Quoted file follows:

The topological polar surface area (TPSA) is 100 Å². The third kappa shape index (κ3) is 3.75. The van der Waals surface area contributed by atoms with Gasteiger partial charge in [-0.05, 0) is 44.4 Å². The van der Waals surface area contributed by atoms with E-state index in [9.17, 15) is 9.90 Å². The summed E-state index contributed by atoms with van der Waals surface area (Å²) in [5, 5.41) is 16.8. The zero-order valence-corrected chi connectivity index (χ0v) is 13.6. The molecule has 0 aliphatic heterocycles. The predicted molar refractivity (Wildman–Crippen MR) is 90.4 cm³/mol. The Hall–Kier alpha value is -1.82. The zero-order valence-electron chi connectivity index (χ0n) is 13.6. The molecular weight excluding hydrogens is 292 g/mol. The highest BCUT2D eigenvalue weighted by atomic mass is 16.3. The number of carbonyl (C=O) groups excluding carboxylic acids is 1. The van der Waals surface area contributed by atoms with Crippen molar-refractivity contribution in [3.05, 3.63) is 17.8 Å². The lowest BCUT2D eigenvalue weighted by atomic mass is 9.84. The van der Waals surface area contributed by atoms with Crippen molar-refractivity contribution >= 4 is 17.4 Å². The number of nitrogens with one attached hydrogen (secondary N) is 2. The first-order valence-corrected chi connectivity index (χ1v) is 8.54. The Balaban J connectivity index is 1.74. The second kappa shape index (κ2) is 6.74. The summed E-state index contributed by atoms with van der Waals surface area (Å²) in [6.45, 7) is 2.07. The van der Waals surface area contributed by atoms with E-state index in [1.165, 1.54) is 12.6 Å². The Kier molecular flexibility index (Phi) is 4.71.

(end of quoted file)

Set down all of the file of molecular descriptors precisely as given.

The topological polar surface area (TPSA) is 100 Å². The third kappa shape index (κ3) is 3.75. The van der Waals surface area contributed by atoms with Gasteiger partial charge in [-0.05, 0) is 44.4 Å². The van der Waals surface area contributed by atoms with E-state index in [9.17, 15) is 9.90 Å². The summed E-state index contributed by atoms with van der Waals surface area (Å²) in [5, 5.41) is 16.8. The zero-order valence-corrected chi connectivity index (χ0v) is 13.6. The molecule has 0 aliphatic heterocycles. The predicted molar refractivity (Wildman–Crippen MR) is 90.4 cm³/mol. The Hall–Kier alpha value is -1.82. The zero-order valence-electron chi connectivity index (χ0n) is 13.6. The molecular weight excluding hydrogens is 292 g/mol. The highest BCUT2D eigenvalue weighted by atomic mass is 16.3. The number of carbonyl (C=O) groups excluding carboxylic acids is 1. The van der Waals surface area contributed by atoms with Crippen molar-refractivity contribution in [3.05, 3.63) is 17.8 Å². The lowest BCUT2D eigenvalue weighted by atomic mass is 9.84. The van der Waals surface area contributed by atoms with Crippen molar-refractivity contribution >= 4 is 17.4 Å². The number of nitrogens with one attached hydrogen (secondary N) is 2. The first-order valence-corrected chi connectivity index (χ1v) is 8.54. The Balaban J connectivity index is 1.74. The second kappa shape index (κ2) is 6.74. The summed E-state index contributed by atoms with van der Waals surface area (Å²) in [6.45, 7) is 2.07. The van der Waals surface area contributed by atoms with E-state index in [1.165, 1.54) is 12.6 Å². The Kier molecular flexibility index (Phi) is 4.71.